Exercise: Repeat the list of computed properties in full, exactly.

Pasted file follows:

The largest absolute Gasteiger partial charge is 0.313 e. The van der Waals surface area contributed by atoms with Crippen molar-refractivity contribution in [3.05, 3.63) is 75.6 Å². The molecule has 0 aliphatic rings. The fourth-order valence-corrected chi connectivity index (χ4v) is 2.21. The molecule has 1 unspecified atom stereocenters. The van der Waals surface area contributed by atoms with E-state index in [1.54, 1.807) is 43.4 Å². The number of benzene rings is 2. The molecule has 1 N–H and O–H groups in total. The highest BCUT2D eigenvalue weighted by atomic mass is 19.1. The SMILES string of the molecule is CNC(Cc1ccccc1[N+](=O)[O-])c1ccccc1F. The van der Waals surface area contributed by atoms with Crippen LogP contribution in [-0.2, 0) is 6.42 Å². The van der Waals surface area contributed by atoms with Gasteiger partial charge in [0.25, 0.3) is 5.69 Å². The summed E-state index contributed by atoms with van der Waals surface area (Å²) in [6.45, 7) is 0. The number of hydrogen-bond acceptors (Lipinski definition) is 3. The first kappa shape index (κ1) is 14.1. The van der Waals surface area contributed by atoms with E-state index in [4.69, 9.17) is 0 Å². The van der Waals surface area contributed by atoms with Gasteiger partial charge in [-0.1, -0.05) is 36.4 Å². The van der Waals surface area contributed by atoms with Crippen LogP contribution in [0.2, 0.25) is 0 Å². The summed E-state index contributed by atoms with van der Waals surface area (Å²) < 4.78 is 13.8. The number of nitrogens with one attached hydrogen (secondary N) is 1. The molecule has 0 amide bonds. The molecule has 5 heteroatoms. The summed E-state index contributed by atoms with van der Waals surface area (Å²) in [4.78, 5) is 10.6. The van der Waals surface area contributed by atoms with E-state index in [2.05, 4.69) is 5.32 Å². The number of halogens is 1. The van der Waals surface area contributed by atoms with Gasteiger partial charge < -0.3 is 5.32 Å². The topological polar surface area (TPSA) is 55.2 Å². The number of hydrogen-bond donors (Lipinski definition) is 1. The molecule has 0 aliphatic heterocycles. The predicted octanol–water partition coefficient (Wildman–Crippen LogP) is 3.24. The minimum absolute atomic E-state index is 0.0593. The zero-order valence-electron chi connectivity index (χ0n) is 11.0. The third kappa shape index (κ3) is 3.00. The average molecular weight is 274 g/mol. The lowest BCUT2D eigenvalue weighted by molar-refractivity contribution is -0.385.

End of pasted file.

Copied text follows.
The largest absolute Gasteiger partial charge is 0.313 e. The van der Waals surface area contributed by atoms with Crippen molar-refractivity contribution in [3.05, 3.63) is 75.6 Å². The molecule has 0 aliphatic rings. The fourth-order valence-corrected chi connectivity index (χ4v) is 2.21. The molecule has 1 unspecified atom stereocenters. The van der Waals surface area contributed by atoms with E-state index in [1.54, 1.807) is 43.4 Å². The number of benzene rings is 2. The molecule has 1 N–H and O–H groups in total. The highest BCUT2D eigenvalue weighted by atomic mass is 19.1. The SMILES string of the molecule is CNC(Cc1ccccc1[N+](=O)[O-])c1ccccc1F. The van der Waals surface area contributed by atoms with Crippen LogP contribution in [-0.2, 0) is 6.42 Å². The van der Waals surface area contributed by atoms with Gasteiger partial charge in [0.25, 0.3) is 5.69 Å². The summed E-state index contributed by atoms with van der Waals surface area (Å²) in [6.45, 7) is 0. The number of hydrogen-bond acceptors (Lipinski definition) is 3. The first kappa shape index (κ1) is 14.1. The van der Waals surface area contributed by atoms with E-state index in [4.69, 9.17) is 0 Å². The van der Waals surface area contributed by atoms with Gasteiger partial charge in [-0.1, -0.05) is 36.4 Å². The van der Waals surface area contributed by atoms with Crippen LogP contribution in [0.2, 0.25) is 0 Å². The summed E-state index contributed by atoms with van der Waals surface area (Å²) < 4.78 is 13.8. The number of nitrogens with one attached hydrogen (secondary N) is 1. The molecule has 0 amide bonds. The molecule has 5 heteroatoms. The summed E-state index contributed by atoms with van der Waals surface area (Å²) in [4.78, 5) is 10.6. The van der Waals surface area contributed by atoms with E-state index in [2.05, 4.69) is 5.32 Å². The number of halogens is 1. The van der Waals surface area contributed by atoms with Gasteiger partial charge < -0.3 is 5.32 Å². The topological polar surface area (TPSA) is 55.2 Å². The number of hydrogen-bond donors (Lipinski definition) is 1. The molecule has 0 aliphatic heterocycles. The predicted octanol–water partition coefficient (Wildman–Crippen LogP) is 3.24. The minimum absolute atomic E-state index is 0.0593. The zero-order valence-electron chi connectivity index (χ0n) is 11.0. The third kappa shape index (κ3) is 3.00. The average molecular weight is 274 g/mol. The lowest BCUT2D eigenvalue weighted by molar-refractivity contribution is -0.385.